It is also worth noting that in addition to strong growth in the number of certified positions in fiscal year 2022, there was also a 15% increase in number of H-2A applications that were filed. This suggests that the universe of operations that are utilizing the program is also growing, rather than the growth coming strictly from existing operations. The average number of certified positions per application in fiscal year 2022 was 22; the same number as it has been since fiscal year 2019.
This new record usage of the H-2A program was in spite of a record-high U.S. Adverse Effect Wage Rate – the rate most users of the program pay workers. In calendar year 2022, the U.S. average AEWR was $15.56, up 6.4% from 2021. The 2023 AEWR will be revealed on Nov. 23 at 3 p.m. when USDA releases the Farm Labor Report . The 2023 AEWR, which is officially published in late December in the Federal Register, is derived from the November Farm Labor report’s 2022 annual weighted average hourly wage rate for field and livestock workers combined. In the November 2021 Farm Labor Report, that data was on page 25. We will provide an analysis of the 2023 AEWR once it is released.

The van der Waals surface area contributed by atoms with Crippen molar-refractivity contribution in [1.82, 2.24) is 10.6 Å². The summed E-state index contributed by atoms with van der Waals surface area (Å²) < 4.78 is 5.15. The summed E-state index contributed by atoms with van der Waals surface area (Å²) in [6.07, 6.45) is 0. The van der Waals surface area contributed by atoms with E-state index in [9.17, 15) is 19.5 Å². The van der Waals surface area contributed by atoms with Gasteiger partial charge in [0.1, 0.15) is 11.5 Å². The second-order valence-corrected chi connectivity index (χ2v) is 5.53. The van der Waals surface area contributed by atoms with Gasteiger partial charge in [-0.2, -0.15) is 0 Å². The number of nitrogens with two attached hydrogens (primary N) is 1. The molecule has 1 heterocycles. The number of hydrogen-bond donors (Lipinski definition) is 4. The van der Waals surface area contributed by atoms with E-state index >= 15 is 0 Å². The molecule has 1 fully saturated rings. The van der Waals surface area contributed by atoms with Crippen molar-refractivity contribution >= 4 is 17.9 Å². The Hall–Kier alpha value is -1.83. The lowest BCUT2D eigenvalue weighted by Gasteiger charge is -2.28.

The incredibly tight labor market is taking its toll on businesses across industries. Two back-to-back years of double-digit growth in the H-2A program is a strong indication that the U.S. agricultural sector has been particularly hard hit. For a growing number of operations, the H-2A program is the only viable option for staffing their seasonal on-farm jobs. With rising input costs across the board, but not necessarily rising prices for their output, farmers and ranchers will be watching next week’s release of the 2023 AEWR very closely.